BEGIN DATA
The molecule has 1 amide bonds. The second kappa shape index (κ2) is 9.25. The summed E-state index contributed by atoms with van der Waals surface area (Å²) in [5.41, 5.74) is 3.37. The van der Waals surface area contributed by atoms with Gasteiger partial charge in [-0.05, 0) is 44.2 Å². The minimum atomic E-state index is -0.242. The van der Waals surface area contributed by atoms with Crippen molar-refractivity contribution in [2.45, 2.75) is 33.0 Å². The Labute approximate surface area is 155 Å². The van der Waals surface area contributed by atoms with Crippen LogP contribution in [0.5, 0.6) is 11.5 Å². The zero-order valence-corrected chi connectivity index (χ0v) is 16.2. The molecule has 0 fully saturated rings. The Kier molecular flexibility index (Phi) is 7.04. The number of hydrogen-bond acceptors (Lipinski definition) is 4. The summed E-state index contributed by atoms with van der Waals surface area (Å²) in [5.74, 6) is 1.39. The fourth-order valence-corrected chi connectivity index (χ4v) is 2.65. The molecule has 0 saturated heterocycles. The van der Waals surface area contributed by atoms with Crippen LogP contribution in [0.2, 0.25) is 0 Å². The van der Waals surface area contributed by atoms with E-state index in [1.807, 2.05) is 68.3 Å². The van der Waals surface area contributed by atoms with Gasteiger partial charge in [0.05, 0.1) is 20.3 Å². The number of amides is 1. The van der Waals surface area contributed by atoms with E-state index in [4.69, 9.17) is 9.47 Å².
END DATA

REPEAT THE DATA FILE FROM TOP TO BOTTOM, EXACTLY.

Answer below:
The molecule has 1 amide bonds. The second kappa shape index (κ2) is 9.25. The summed E-state index contributed by atoms with van der Waals surface area (Å²) in [5.41, 5.74) is 3.37. The van der Waals surface area contributed by atoms with Gasteiger partial charge in [-0.05, 0) is 44.2 Å². The minimum atomic E-state index is -0.242. The van der Waals surface area contributed by atoms with Crippen molar-refractivity contribution in [2.45, 2.75) is 33.0 Å². The Labute approximate surface area is 155 Å². The van der Waals surface area contributed by atoms with Crippen LogP contribution in [0.5, 0.6) is 11.5 Å². The zero-order valence-corrected chi connectivity index (χ0v) is 16.2. The molecule has 0 fully saturated rings. The Kier molecular flexibility index (Phi) is 7.04. The number of hydrogen-bond acceptors (Lipinski definition) is 4. The summed E-state index contributed by atoms with van der Waals surface area (Å²) in [5.74, 6) is 1.39. The fourth-order valence-corrected chi connectivity index (χ4v) is 2.65. The molecule has 0 saturated heterocycles. The van der Waals surface area contributed by atoms with Crippen LogP contribution in [0.2, 0.25) is 0 Å². The van der Waals surface area contributed by atoms with E-state index in [1.807, 2.05) is 68.3 Å². The van der Waals surface area contributed by atoms with Gasteiger partial charge in [0.05, 0.1) is 20.3 Å². The number of amides is 1. The van der Waals surface area contributed by atoms with E-state index in [4.69, 9.17) is 9.47 Å².